A group of cases of traumatically induced bone lesions is presented. In none of these patients was there any history of trauma obtainable at the time of admission. Subsequent studies were felt to confirm the fact that these cases were all due to trauma. This subject was reviewed and the following points are felt to be particularly significant.
The diagnosis of traumatic injury to young bones should be made with a relative degree of certainty on the initial roentgenographic examination and confirmed by survey films of the long bones. The recognition of trauma induced by adults or older siblings will save considerable time and effort in an attempt to arrive at a diagnosis. The early recognition of the condition may be lifesaving, for removal of the child, if at all possible, from the environment in which these injuries occur should result in complete cure. Close cooperation with enlightened juvenile authorities can be invaluable.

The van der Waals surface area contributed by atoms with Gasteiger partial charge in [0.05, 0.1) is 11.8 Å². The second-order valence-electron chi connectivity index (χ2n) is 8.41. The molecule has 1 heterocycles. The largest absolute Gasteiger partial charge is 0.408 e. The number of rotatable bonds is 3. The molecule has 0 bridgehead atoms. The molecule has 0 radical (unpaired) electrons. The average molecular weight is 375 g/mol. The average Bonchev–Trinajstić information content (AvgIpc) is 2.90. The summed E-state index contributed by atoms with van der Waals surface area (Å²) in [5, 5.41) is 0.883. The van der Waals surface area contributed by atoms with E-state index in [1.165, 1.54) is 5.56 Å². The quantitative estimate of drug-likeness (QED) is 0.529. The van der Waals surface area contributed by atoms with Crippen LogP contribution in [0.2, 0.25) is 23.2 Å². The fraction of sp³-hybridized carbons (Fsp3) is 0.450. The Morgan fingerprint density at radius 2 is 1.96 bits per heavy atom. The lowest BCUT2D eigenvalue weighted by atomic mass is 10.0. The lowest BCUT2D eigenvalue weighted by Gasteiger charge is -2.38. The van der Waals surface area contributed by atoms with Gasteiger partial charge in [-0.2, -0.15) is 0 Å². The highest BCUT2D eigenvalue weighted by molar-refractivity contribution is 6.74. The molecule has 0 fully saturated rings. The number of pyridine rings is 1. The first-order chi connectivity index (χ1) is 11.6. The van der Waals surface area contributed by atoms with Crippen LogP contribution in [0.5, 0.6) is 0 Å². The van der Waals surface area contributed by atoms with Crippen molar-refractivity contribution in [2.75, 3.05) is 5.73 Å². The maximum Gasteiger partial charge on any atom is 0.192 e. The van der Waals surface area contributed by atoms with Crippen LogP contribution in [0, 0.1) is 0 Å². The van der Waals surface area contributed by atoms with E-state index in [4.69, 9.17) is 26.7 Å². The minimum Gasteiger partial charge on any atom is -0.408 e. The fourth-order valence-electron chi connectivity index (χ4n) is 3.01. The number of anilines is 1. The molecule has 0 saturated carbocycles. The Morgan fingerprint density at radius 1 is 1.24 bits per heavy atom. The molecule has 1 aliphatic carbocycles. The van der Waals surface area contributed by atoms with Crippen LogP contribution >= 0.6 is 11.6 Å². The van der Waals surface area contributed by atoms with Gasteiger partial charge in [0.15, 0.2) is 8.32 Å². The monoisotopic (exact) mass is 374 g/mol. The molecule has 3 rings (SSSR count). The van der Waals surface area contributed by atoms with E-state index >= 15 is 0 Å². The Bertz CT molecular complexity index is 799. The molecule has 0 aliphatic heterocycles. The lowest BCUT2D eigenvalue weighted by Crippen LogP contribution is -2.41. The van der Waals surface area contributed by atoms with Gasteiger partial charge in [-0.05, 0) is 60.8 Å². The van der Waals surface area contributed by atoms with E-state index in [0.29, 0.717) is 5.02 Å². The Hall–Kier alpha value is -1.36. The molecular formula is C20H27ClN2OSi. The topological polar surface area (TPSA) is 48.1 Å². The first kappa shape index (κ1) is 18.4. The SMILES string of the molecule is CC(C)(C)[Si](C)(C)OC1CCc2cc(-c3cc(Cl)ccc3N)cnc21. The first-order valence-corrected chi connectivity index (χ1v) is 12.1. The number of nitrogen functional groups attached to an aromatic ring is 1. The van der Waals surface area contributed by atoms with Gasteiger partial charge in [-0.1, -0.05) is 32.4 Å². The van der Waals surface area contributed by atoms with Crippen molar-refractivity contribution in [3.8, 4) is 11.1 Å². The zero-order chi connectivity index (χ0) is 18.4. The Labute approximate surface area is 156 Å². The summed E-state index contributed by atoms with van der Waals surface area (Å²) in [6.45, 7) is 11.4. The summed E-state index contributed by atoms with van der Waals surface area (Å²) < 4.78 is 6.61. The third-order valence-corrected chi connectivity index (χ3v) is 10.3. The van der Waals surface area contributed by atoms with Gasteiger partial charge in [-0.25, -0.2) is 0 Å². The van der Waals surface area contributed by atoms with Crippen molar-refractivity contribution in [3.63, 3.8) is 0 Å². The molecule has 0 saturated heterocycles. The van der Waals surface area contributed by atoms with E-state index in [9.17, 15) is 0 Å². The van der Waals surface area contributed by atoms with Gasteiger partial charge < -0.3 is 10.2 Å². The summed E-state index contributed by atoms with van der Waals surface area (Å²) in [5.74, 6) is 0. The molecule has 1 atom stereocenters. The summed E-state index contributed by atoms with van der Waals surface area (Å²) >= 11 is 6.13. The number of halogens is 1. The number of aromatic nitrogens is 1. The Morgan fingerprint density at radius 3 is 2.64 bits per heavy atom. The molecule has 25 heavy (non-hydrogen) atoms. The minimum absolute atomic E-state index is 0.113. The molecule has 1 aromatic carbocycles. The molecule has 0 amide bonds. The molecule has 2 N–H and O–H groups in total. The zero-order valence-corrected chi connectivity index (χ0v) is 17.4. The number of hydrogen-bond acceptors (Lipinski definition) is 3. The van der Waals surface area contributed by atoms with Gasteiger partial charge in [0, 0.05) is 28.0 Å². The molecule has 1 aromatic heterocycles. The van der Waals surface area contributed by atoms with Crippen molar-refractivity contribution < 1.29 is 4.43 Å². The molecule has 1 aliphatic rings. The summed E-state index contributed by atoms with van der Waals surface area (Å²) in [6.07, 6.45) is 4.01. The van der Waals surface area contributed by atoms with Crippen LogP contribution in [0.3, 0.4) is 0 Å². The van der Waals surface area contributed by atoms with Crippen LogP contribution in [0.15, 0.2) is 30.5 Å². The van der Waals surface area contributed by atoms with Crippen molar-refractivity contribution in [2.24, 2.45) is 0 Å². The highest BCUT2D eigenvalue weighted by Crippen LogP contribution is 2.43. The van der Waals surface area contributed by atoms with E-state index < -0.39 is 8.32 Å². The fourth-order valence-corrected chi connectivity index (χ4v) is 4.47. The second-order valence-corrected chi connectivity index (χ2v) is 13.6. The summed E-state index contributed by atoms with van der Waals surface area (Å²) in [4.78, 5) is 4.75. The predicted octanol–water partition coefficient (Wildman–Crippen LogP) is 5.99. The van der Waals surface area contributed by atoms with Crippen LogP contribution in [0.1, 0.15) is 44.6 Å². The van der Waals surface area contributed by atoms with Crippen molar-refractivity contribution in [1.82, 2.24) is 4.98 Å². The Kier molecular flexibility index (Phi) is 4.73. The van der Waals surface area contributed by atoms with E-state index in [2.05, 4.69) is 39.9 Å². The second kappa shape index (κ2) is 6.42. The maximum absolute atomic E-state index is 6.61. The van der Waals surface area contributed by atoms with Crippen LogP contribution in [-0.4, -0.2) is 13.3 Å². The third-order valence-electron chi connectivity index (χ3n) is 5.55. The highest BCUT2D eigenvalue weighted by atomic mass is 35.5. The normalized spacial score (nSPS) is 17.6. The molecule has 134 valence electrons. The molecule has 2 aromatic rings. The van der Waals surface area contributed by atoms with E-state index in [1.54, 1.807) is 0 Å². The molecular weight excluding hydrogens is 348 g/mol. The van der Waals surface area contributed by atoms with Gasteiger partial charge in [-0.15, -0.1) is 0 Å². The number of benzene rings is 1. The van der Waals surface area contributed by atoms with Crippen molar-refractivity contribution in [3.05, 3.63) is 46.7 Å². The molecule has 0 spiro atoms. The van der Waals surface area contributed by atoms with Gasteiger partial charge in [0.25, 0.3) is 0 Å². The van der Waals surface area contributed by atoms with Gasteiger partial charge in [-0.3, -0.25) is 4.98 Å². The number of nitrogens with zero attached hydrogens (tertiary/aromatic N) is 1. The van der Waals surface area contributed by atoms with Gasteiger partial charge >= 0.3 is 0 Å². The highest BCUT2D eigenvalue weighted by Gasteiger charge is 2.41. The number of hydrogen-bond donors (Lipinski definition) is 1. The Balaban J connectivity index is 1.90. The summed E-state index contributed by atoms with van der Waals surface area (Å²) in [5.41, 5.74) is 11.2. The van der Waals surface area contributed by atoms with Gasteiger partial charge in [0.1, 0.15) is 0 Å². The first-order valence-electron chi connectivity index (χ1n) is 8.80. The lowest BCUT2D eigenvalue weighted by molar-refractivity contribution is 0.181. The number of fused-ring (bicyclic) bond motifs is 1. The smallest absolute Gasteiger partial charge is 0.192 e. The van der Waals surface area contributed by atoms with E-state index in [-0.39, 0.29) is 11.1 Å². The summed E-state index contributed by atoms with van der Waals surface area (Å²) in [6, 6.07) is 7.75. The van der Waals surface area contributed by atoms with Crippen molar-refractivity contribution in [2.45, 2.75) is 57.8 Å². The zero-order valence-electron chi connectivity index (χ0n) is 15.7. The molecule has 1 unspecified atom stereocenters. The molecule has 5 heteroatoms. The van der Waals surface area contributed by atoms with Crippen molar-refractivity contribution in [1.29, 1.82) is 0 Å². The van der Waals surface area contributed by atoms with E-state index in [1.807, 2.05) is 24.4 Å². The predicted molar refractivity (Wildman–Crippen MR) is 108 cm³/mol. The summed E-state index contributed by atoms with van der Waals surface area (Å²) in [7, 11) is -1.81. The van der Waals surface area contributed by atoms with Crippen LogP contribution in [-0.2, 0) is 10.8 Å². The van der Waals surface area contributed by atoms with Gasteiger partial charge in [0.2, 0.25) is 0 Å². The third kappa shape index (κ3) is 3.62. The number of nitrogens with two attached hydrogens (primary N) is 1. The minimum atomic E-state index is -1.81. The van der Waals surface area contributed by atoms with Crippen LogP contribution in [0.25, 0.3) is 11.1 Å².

Copyright 1960 by The Journal of Bone and Joint Surgery, Incorporated